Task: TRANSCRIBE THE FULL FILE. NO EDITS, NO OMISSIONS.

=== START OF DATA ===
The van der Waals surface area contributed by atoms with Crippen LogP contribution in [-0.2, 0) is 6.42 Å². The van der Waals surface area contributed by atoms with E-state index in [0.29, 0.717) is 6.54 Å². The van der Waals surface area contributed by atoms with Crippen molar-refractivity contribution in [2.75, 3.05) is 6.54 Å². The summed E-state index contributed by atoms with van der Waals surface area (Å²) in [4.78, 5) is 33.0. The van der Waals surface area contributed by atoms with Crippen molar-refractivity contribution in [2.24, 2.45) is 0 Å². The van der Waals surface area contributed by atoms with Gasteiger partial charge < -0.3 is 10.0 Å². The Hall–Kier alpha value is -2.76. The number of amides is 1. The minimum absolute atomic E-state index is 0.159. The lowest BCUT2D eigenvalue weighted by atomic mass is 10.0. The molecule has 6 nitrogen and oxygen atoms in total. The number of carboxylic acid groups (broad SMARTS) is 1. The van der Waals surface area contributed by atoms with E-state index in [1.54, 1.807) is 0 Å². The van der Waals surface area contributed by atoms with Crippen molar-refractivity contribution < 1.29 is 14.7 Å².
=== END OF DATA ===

The van der Waals surface area contributed by atoms with Crippen LogP contribution in [-0.2, 0) is 6.42 Å². The van der Waals surface area contributed by atoms with E-state index in [0.29, 0.717) is 6.54 Å². The van der Waals surface area contributed by atoms with Crippen molar-refractivity contribution in [2.75, 3.05) is 6.54 Å². The summed E-state index contributed by atoms with van der Waals surface area (Å²) in [4.78, 5) is 33.0. The van der Waals surface area contributed by atoms with Crippen molar-refractivity contribution in [2.24, 2.45) is 0 Å². The van der Waals surface area contributed by atoms with Gasteiger partial charge < -0.3 is 10.0 Å². The Hall–Kier alpha value is -2.76. The number of amides is 1. The minimum absolute atomic E-state index is 0.159. The lowest BCUT2D eigenvalue weighted by atomic mass is 10.0. The molecule has 6 nitrogen and oxygen atoms in total. The number of carboxylic acid groups (broad SMARTS) is 1. The van der Waals surface area contributed by atoms with E-state index in [1.54, 1.807) is 0 Å². The van der Waals surface area contributed by atoms with Crippen molar-refractivity contribution < 1.29 is 14.7 Å².